These days, it is not unreasonable for a person to have a smartphone, tablet and desktop or laptop for work and then the same again for personal use (not to mention wearables). The challenge for marketers is that currently these six devices will frequently be perceived or measured as six individual identities instead of one.
As the proliferation of devices continues through 2016, it will become more complex to effectively understand the user journey. And yet it is more crucial than ever to be able to do so. Marketers must continue to evolve their approach to ensure that they are serving consumers adverts that are less intrusive, more relevant and more profitable by gathering and making use of cross-device intelligence.
Artificial intelligence (AI) will continue to hit the headlines in 2016. Regardless of perceptions, it will become more prevalent as a technology which powers everything as companies follow the lead of Google and Facebook, and indeed ourselves, and invest in this technology. As a company that uses AI to power our business and drive better, more efficient outcomes for our clients’ marketing campaigns, we can see how it is already making a positive impact.
We will continue to see discussion around the perceptions of AI amongst the British public and the role it will play in business especially. We undertook some research this year which found that there is broad public optimism across the UK about AI. We expect to see this move to positive sentiment increase as the public becomes more informed about the technology and the benefits it offers.
As 2015 draws to a close there is increasing debate around the role of ad blocking. Most recently, Yahoo stopped users with ad blocking technology enabled from accessing their email. In fact, research from the Internet Advertising Bureau showed ad blocking is on the rise in the UK, with 18% web users saying they use the software, up from 15% just five months ago.
However, users must recognise that if they want free content and services that advertising will always be the pay off. What we need is not ad blocking, but more relevant, targeted advertising so that users are engaged and ad budgets are maximised.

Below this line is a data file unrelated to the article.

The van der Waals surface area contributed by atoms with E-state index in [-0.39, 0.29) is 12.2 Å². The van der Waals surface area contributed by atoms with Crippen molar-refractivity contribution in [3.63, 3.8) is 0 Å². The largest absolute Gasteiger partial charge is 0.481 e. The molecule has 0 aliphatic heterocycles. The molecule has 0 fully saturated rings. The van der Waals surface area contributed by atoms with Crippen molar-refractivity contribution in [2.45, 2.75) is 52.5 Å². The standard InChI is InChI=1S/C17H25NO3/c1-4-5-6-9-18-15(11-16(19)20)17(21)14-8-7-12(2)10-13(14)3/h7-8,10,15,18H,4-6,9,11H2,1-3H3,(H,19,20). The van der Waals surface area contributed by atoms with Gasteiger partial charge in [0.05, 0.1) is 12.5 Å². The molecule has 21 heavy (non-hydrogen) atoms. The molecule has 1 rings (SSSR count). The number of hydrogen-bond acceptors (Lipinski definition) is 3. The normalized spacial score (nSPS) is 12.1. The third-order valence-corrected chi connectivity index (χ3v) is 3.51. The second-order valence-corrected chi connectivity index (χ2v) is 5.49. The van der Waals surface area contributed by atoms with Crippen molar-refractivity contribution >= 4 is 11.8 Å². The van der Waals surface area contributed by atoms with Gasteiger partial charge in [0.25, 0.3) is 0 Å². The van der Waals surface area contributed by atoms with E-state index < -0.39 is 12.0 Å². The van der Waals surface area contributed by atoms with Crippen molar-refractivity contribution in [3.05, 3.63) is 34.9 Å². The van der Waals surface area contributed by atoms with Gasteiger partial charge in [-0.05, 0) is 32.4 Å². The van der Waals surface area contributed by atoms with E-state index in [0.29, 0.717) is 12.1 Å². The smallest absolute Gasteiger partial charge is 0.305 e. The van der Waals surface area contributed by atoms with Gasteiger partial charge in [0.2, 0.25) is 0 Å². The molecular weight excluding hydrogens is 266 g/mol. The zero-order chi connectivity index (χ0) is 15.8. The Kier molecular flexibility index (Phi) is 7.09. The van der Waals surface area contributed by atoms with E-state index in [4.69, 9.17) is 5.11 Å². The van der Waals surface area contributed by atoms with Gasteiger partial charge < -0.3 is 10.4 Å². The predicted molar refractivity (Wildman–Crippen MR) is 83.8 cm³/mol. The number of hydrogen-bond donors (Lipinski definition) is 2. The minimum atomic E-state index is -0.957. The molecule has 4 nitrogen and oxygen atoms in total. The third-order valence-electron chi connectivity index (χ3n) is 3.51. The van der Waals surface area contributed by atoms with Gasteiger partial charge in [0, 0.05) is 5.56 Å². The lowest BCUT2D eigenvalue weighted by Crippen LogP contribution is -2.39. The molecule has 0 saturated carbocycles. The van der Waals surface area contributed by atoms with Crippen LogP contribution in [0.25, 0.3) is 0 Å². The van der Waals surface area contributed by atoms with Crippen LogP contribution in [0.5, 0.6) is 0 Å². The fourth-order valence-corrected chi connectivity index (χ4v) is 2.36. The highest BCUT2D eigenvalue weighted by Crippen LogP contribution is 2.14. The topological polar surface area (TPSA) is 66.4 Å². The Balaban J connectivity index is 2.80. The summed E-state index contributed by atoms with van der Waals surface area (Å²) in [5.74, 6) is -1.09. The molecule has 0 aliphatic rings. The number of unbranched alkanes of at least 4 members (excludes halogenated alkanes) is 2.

As we approach another year, the amount of data that marketers will instantly have at their fingers will continue to grow. In order to stay ahead and avoid the pitfalls associated with siloed data, organisations start to invest in making this work more efficiently and effectively for them.
Marketers should all be looking to achieve optimal cross channel marketing performance with a technology partner that can combine first-party data, behavioural insights and third-party data, as well as consider investing in AI capabilities that can add automated machine learning that can make decisions in real-time.
Brand and Programmatic
This is the perfect time to talk about programmatic; the festive season has a peak of programmatic activity from retailers set out to hypertarget gift buyers. In 2016, we will see an increase in branding campaign budgets spent in this area, which have previously been negotiated directly with publishers and more often spent on broad awareness drivers such as television and premium display programs. One area to watch will be programmatic TV, we’ve some developments in video but TV is only just beginning to follow suit and as it still has the largest slice of advertising revenue should be embraced to reach specific subsets of consumers and make that budget go further.
As an industry we need to focus on the quality of inventory and new products and services that offer state-of-the-art data-driven marketing where ROI of brand metrics can also be met. Single platforms enable businesses to pinpoint consumers at every step of their brand engagement on every channel, and provide relevant creative for each different moment.
Cleaning up the industry
In 2016 advertisers are going to continue to be an easy target for fraudsters. Fraud will continue to be the blight of the industry until publishers and exchanges take responsibility and commit to being transparent about inventory. We would love to be in a situation where we can guarantee our customers that fraud won’t occur on their campaigns but until better checks on blind inventory and appropriate code of conduct is in place this will remain a challenge and we’ll have to continue to reject up to 40% of all bid requests due to inventory quality concerns.
For the online advertising industry to evolve, publishers and advertisers alike must start to address the issue far more broadly than they are and commit to a quality marketplace, where they won’t be rewarded for non-human impressions and indeed probably shouldn’t be rewarded for non-viewed impressions either.